Professor Alister McGrath shares his thoughts about how Lewis perceived the festive season and what we can learn from him
Christmas is a significant time of the year for many people regardless of their religious beliefs (or lack thereof). But what did one of the world’s most famous atheist-turned-apologists say about it? Ruth Jackson spoke to Professor Alister McGrath, a leading expert in CS Lewis, to hear his thoughts. You can hear their full interview on The CS Lewis Podcast here.
What did Christmas mean to CS Lewis?
It meant a lot. For Lewis, Christmas symbolises a time of rejoicing, a time of light in a dark world and above all, a reassurance of the reality of God. It is no accident that Lewis is able to characterise a dark world as being winter without Christmas in The Lion, The Witch and The Wardrobe.
By including Father Christmas in the Narnia story, Lewis points to Christmas having a deeper significance than simply an arbitrary moment of celebration. There’s something deep and rich behind it. And the narrative of Aslan unpacks that reference.
Why was the incarnation so important for Lewis?
Lewis sees the incarnation as being historically and theologically the central theme of Christianity. But I think there’s more to it than that. Lewis thinks we need more than just being told what life is all about. We need somebody to embody that, to show us what being good looks like. And above all, we need to believe in a God who is not some kind of distant message sender, as if God just sends us a text saying: “Do this.”
It’s about somebody who enters into our world, who comes to where we are, who shows himself in human form. And for Lewis, that’s what the incarnation is all about - not a distant God, but a God who chooses to enter into the place that we inhabit and utterly transform us. It’s not about us having to clamber our way up to God, but rather God coming down to where we are, and bringing us to where God is.
Does CS Lewis talk specifically about Christmas anywhere?
I would single out a sermon he preached at a church in London towards the end of the Second World War on what the incarnation is all about. It offers us a really imaginative account of this. Lewis asks us, curiously, to imagine somebody diving into a really deep lake. It’s cold, it’s dangerous. Imagine somebody diving in, going all the way to the bottom and picking something up and then fighting their way back to the top and emerging, holding this item in their hands.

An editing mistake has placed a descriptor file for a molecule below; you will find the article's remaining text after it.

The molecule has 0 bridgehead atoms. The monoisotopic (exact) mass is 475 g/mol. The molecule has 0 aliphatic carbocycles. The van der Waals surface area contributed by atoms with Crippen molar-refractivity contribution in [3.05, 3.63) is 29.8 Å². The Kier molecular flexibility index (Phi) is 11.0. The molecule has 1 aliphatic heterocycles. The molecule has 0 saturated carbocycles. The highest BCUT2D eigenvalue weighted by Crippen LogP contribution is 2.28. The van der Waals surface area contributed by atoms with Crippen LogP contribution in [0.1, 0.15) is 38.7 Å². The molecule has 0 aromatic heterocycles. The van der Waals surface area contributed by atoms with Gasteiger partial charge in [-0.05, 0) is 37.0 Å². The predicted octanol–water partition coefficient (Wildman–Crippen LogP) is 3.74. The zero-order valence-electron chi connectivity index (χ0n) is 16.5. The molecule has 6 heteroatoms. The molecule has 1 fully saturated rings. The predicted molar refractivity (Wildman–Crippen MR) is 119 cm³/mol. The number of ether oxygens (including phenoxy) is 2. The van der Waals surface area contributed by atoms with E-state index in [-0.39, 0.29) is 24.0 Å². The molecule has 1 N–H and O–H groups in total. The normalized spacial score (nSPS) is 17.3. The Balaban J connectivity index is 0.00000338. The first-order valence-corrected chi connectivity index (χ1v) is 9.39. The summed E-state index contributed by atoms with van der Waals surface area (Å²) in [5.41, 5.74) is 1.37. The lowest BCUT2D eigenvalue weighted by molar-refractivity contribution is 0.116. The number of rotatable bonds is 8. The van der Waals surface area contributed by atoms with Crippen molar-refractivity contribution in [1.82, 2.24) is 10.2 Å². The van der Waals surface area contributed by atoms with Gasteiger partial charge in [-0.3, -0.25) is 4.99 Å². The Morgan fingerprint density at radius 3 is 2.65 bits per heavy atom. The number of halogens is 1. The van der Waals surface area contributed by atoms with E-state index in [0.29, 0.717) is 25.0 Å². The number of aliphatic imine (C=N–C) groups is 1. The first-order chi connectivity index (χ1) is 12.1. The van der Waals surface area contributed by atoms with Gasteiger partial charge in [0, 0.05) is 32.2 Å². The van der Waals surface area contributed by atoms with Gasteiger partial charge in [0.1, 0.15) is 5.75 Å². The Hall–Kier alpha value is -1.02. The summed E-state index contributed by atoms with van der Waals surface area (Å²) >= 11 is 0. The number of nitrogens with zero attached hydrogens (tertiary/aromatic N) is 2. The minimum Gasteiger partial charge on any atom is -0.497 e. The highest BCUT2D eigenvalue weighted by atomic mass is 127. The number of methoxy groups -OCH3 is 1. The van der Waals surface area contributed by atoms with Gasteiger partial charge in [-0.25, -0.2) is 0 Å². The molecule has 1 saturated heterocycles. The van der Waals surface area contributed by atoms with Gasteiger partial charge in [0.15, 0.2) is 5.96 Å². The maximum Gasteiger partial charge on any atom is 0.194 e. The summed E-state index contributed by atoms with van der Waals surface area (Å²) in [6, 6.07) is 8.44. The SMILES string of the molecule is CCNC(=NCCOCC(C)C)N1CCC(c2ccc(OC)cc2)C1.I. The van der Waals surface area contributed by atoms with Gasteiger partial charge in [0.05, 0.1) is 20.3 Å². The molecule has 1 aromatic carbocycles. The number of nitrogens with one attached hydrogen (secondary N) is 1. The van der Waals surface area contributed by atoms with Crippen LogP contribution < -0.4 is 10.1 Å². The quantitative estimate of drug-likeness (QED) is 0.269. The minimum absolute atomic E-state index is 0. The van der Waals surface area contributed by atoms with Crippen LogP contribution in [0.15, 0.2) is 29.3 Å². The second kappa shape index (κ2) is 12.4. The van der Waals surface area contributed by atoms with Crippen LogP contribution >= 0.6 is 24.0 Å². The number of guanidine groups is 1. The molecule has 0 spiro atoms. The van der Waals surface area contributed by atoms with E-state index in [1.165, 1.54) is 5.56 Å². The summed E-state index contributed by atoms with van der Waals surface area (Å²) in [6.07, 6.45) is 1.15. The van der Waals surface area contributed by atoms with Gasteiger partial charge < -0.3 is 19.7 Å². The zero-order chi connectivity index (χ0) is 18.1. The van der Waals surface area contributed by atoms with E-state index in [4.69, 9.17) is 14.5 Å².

Lewis is saying the item is us. God dives into our world, it’s dangerous, it’s risky. But he does this because we matter and he wants to bring us to the top, to rescue us. And it’s very powerful. Lewis is absolutely clear that Christmas is so important in terms of the message of God entering our dark world, bringing light and bringing us back to God. Christmas is very, very significant for Lewis.
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How might Lewis suggest we use the Christmas story as a means of evangelism?
One thing Lewis might have said is the very fact that we are pausing our lives to think about this one event, even in a very tinsley and superficial way, shows there is something here, which zillions of people have found to be deeply significant. Let’s try and explain what it is. It gives you this cultural excuse to talk about what this is all about.
Lewis rejoices that Christmas is part of British culture and it gives us an excuse to retell the Christian story. There’s this very powerful hope in a dark world. I know that Lewis really took this to heart towards the final months of his life. And I think it’s something we can all take to heart because it means that we journey through this life, not on our own, but with our friends and family, but above all, with a God who came to be with us and stays with us as we journey.
This text is adapted from an episode of The CS Lewis Podcast about Christmas. To hear more from Professor Alister McGrath on this topic, click here. For more on CS Lewis and Christmas, check out David Bates speaking about this here.